Editorial: an article in a newspaper presenting the opinion of the editor(s) so it does not receive a byline because it represents the opinion of the newspaper.
Op-ed: (or “opposite editorial”) are articles devoted to commentary, feature articles, and opinions. Authors are not officially affiliated with the newspaper and can range from state legislators to local business owners and interested local citizens. Op-eds must be approved by the editorial page or opinion page editor and will also be cleared by a copy editor.
Letter to the Editor: usually written in direct response to an article, editorial, op-ed, or column that the paper has printed. They can also be a reaction to or notification of a newsworthy event. They are printed on the editorial page.
Column: A single article containing the author’s opinion
News Story: a news report of any length, usually presented in a straightforward style and without editorial comment. Most often written in the inverted pyramid style, with summary lead.
Featured Story: a story that is written to inform, but also to entertain. A feature article builds upon the interests of the audience and can be written more creatively than traditional inverted pyramid formatting. These stories focus on people and what they like to do, where they live, what they eat, what entertains them; the sky's the limit as long as it interests the audience.
News Analysis: More and more frequently, you’ll see newspapers such as The New York Times printing pieces that are not quite news articles, not quite editorials and not quite features. They go into more depth than a straight news article, described above, typically would, offering an analysis of events and how it might affect the surrounding area. Pieces like this require a great deal of knowledge about the event, the area in which it takes place and the people involved, and thus are usually written by more experienced reporters who specialize in covering certain areas or topics.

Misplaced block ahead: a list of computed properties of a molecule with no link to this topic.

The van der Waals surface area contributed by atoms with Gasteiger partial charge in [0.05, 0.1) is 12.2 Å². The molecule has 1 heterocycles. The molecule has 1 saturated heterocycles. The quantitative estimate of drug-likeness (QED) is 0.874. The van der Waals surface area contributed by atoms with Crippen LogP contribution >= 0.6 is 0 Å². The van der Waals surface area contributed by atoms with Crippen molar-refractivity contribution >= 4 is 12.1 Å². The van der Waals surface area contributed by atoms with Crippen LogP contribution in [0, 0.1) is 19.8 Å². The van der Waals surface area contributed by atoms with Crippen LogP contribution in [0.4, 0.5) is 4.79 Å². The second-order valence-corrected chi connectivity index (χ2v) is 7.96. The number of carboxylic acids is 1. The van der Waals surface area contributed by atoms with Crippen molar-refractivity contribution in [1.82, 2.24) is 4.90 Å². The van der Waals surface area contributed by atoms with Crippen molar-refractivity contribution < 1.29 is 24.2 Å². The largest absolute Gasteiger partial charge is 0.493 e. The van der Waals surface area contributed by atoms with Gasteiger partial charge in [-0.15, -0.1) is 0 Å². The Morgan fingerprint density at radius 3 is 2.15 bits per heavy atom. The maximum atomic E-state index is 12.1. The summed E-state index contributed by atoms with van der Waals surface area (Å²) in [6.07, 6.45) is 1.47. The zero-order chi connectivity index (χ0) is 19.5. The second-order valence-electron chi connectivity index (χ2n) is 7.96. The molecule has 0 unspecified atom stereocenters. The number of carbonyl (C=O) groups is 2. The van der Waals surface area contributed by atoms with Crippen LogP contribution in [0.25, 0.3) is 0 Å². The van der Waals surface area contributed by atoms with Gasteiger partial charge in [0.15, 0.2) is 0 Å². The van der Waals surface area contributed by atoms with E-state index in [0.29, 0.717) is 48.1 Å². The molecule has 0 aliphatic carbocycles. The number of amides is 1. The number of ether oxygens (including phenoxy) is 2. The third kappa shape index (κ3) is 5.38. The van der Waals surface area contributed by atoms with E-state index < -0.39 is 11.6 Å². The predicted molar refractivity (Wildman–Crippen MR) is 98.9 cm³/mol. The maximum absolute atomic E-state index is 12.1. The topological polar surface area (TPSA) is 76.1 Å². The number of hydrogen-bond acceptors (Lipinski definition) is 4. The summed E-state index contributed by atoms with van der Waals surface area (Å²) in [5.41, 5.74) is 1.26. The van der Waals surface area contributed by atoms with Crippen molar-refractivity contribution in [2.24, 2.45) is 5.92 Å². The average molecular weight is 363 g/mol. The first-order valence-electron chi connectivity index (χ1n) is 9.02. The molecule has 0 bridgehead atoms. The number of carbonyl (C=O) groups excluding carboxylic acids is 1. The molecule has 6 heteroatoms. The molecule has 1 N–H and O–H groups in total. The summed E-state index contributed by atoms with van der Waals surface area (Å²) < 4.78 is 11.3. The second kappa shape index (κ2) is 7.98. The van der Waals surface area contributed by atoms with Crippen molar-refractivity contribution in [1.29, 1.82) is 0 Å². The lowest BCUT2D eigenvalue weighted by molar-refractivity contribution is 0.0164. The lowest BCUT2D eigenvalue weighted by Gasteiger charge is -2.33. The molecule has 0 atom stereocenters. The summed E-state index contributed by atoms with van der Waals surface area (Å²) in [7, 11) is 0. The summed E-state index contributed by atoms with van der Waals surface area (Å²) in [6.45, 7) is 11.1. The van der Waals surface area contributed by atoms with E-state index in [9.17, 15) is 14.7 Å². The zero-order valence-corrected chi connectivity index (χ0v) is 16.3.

Press Release: written or recorded communication directed at members of the news media for the purpose of announcing something ostensibly newsworthy. Typically, they are sent to the assignment editors.
Scholarly v. Popular
A scholarly publication is one in which the content is written by experts in a particular field of study - generally for the purpose of sharing original research or analyzing others' findings. Scholarly work will thoroughly cite all source materials used and is usually subject to "peer review" prior to publication.
POP aim to inform a wide array of readers about issues of interest and are much more informal in tone and scope. Examples include general news, business and entertainment publications such as Time Magazine, Business Weekly, Vanity Fair.
Note, special interest publications which are not specifically written for an academic audience are also considered "popular" i.e., National Geographic, Scientific American, Psychology Today.